Pace, Booths A2 and C9
Regent’s Park, London, UK
15 – 19 October 2014
London—Pace is pleased to announce its participation in the 2014 editions of Frieze and Frieze Masters at Regent’s Park, London, from 15 to 19 October. Pace’s two presentations will include a selection of work by international historic and contemporary artists, spanning painting, sculpture, installation, photography and video.
At Frieze Masters (C9), Pace and Pace Primitive will present a selection of some of the most important artists of the twentieth century juxtaposed with late nineteenth-century African and Oceanic art.
Coinciding with Pace’s upcoming exhibition Picasso & Jacqueline: The Evolution of Style in New York, Pace will present Buste de femme couchée, a 1939 drawing by Picasso, illustrating his constantly developing and experimental approach to representation and space.
Following Picasso’s radical departure from conventional portraiture, Study for Woman (1952) by Abstract Expressionist pioneer Willem de Kooning will also be on view at Frieze Masters. The large charcoal and gouache study provides insight into the artist’s process, serving as a foundational document to his masterpiece Woman, I (1950-52), one of the most iconic artworks of the twentieth century and a defining example of Abstract Expressionism.
The presentation will also include a selection of sculptures by Alexander Calder made in the 1940s and 1950s. The works convey Calder at his most ebullient, marking his confident embrace of materials, colour and biomorphic forms. A gouache from 1949 will demonstrate Calder’s experimentation and shrewd understanding of form and colour across disciplines. Pace is currently presenting an outdoor exhibit of Calder’s large public sculptures in Midtown Manhattan, on view until 10 November 2014. In November 2015 the Tate Modern will mount Calder’s largest retrospective in the United Kingdom.
A selection of recent works by a vibrant selection of contemporary artists from diverse international backgrounds and practices will be on view at Frieze (A2). British artist Nigel Cooke, who recently joined Pace, concocts acid-coloured, dystopian scenes at a grand scale that both build on and unsettle traditions of landscape and history painting. Cooke works in extreme detail, creating vividly realized worlds, while also including broad brush gestures that obscure and erase, creating both a sense of dynamism and dislocation. Distinctly of the UK, critic Barry Schwabsky wrote Cooke’s work evokes a “last of England” quality: “Cooke has the immaculate technique required to be both a finicky miniaturist and an expansive monochrome painter, as well as the pictorial intelligence it takes to make the two artists in him collaborate on a single picture.”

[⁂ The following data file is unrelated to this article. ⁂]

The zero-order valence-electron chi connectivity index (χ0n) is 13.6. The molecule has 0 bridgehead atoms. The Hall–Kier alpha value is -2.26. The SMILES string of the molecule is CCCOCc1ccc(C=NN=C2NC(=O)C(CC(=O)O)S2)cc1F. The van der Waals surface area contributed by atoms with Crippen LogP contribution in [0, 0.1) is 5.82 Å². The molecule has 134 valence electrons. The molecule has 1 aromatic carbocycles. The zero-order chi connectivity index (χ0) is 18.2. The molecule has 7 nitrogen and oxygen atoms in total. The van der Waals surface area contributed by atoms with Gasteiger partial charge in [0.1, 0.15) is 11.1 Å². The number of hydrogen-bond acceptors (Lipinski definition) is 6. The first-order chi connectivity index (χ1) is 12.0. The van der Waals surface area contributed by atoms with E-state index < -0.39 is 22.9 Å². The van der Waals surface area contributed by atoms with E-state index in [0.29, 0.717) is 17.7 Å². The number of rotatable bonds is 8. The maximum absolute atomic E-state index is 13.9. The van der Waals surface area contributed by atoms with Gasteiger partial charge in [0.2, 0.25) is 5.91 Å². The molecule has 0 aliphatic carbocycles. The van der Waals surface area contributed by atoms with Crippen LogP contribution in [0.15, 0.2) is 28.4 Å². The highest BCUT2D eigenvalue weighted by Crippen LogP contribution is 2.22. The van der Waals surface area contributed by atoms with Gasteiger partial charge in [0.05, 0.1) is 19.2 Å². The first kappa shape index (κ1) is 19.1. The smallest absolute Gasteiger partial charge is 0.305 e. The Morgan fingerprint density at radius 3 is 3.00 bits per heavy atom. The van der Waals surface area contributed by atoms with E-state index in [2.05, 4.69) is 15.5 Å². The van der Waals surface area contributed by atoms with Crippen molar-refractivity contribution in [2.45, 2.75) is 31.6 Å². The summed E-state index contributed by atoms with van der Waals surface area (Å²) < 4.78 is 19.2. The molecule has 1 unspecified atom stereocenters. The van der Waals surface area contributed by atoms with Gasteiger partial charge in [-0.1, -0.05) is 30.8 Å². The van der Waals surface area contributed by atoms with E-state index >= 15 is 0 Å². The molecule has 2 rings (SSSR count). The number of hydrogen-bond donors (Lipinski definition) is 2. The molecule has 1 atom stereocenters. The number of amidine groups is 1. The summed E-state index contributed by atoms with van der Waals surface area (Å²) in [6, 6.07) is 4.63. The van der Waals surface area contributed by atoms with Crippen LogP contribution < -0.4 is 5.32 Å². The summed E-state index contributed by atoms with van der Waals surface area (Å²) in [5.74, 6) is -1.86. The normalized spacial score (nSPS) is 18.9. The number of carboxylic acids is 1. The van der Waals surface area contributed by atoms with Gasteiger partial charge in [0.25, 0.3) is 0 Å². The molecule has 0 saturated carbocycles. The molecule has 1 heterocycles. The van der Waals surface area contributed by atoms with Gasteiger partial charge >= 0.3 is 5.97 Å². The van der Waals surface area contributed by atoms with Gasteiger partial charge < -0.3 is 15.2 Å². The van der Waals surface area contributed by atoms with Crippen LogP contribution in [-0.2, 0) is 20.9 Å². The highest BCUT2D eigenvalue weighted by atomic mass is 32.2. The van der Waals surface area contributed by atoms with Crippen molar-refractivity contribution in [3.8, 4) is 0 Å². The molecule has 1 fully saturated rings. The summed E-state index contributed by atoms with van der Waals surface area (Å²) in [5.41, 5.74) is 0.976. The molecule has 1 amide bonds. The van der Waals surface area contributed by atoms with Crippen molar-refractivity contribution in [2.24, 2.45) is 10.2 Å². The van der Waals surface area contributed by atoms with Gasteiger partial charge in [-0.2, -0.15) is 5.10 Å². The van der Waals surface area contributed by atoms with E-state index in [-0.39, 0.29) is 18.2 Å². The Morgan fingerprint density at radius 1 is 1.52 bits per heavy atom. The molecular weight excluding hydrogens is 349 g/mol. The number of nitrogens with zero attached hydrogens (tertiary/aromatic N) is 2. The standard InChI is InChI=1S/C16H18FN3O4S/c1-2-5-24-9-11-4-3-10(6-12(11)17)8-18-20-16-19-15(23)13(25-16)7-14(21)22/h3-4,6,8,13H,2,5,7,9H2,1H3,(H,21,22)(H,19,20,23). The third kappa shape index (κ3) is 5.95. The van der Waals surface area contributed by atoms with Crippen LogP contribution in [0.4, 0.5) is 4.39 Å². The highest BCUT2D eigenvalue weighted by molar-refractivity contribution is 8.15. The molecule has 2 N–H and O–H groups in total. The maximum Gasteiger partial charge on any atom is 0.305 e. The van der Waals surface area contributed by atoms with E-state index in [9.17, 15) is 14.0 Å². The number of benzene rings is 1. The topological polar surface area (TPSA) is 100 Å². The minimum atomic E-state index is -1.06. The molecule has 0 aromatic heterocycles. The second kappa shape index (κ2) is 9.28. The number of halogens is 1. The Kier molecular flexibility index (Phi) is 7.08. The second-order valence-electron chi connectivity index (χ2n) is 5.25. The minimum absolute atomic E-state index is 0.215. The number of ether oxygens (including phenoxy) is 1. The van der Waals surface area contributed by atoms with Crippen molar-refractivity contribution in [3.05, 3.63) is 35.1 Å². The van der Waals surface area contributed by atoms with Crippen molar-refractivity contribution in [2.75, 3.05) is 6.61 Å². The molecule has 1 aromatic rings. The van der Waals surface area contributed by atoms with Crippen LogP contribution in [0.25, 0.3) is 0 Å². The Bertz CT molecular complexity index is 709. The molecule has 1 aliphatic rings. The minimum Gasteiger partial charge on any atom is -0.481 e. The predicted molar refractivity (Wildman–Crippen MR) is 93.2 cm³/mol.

Pace will also present work by pioneering British photographer Paul Graham whose work since the 1980s has consistently pushed conventions of the medium. Exhibiting work from his series Does Yellow Run Forever? Graham culls from different personal experiences and landscapes to pose a loose narrative surrounding hope and happiness. Photographs of his sleeping girlfriend allude to dream states while images of rainbows address more mystical and nebulous dimensions of hope.
Pace’s exhibition at Frieze will survey a selection of artist’s working from Pop imagery. Mnemonic Vehicle #1 (Ferrari Berlinetta), a new work by Vik Muniz, is a rare example of the artist’s sculpture, depicting an oversized Matchbox car atop a mid-century-style box. Muniz fabricated both the car and box from industrial materials, giving both a slightly worn appearance, creating an artificial sense of use in the otherwise pristine if falsified relic of pop culture.
Pace will present a 2013 watercolour pigment print of Kate Moss by Chuck Close, whose idiosyncratic approach to technique and portraiture demarcate a singular strand of painting in recent art history.
Yoshitomo Nara articulates his own Pop aesthetic in his paintings, drawings and sculptures of animals and small children that synthesize aspects of Japanese culture such as anime with Western influences. Concurrently, Yoshitomo Nara: Greetings from a Place in My Heart, the artist’s largest solo exhibition in the United Kingdom, is on view at Dairy Art Centre, London, until December 14, after which it will travel to the ARKEN Museum of Modern Art, Ishøj, Denmark, in 2015.
The presentation at Frieze will also include a recent wall sculpture by Richard Tuttle, evincing both his lyrical and poetic use of materials and form. On 14 October Whitechapel Gallery, London, will open a five-decade retrospective of Tuttle’s work. Tuttle’s commission for the Tate Modern’s Turbine Hall—the largest sculpture of his career—will open the same day and remain on view until 6 April 2015.